The Ministry of Northern Development and Mines is encouraging people with mineral claims in Ontario to double-check their claim boundaries as the province inches closer to introducing digital claim staking.
The adoption of an online claim system is part of the modernization of the Mining Act, which began in 2006.
“We’re streamlining the process, moving Ontario into the 21st century by providing that type of service for our clients,” said project lead Roy Denomme. “This is really taking us to the next level.”
Other provinces already using a digital system include British Columbia, Newfoundland and Labrador, Nova Scotia, New Brunswick and Saskatchewan.
Moving to a digital platform simplifies the process for Ontario’s international mining clientele, Denomme said. Many junior mining companies, for example, are headquartered in Vancouver or Australia, and the geographical distance makes registering staked claims at a bricks-and-mortar location more difficult.
“It meets the needs of our client group and hopefully encourages others to come to Ontario,” Denomme said.
Two components make up the new system. The first is the online registration process to acquire land. Whereas claim stakers used to go out into the bush and erect posts at the four corners of a claim site, registration will now be done with a few clicks of a mouse at the ministry website.
“There’s a provincial map that has a provincial grid overlaying it, and you actually click cells to define those areas that you want to explore,” Denomme said. “You end up with a set of coordinates that tells you your area of exploration.”
The second component is the accompanying online administrative system, allowing for legal transactions, such as transferring claims between owners.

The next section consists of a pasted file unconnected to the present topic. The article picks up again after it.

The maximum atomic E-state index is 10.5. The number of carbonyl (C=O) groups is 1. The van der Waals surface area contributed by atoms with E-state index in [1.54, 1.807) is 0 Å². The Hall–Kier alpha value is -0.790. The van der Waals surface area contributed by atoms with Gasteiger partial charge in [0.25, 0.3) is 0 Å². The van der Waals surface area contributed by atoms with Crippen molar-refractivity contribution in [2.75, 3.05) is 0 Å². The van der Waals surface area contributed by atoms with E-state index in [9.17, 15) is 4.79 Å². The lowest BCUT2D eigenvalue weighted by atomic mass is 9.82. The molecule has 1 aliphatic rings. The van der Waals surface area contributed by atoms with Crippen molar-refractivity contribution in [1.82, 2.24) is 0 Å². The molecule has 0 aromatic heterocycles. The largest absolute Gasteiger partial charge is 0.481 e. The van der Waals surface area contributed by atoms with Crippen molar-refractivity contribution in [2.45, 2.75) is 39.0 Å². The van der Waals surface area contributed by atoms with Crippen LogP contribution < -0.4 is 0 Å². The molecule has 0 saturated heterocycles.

Before the new system becomes active, the ministry is urging claim holders to georeference their mining claims in comparison to the claim boundaries as defined on the provincial map, so discrepancies can be resolved.
“What we’re moving to is the map being the legal representation of where mining claims are, so where these posts are in the field will no longer be the legal representation,” Denomme said. “The legal representation will be the four coordinates that are shown on our map.”
Denomme said it’s also important for claim holders to have a solid understanding of any agreements or other obligations that are on their claims, such as any arrangements for work to be done by a mining company.
In advance of the conversion to digital staking, clients can make an appointment with the ministry, which will convert the client’s claims into cells and boundary claims so the client can see ahead of time what their claims will look like under the digital system.
Through April, Denomme said he’s done more than 80 of those sessions already with industry, First Nations and Métis groups: “At the end of the day, nobody will be surprised as to what they’re going to get.”
The ministry now has the challenging task of getting the word out to as many clients as possible.
“We have a very diverse client group, which ranges from a prospector who may have two or three mining claims that he maintains to the Vales and Goldcorps, who have huge land packages and huge amounts of staff that just manage their lands,” he said.
The ministry has also reached out more than 360 individual claim holders.
“The more information people have — our clients, the prospectors, the associations, the First Nations — the more comfortable they are with this,” Denomme said. “With some of the sessions, there’s been a lot of positive response.”
The launch date is contingent on the passing of legislation at Queen’s Park, but Denomme said the ministry aims to make the switch by late 2017.
For details, go online to www.mndm.gov.on.ca/en/mines-and-minerals/mining-act/mining-act-modernization, where the ministry will post updates relating to this phase of the project.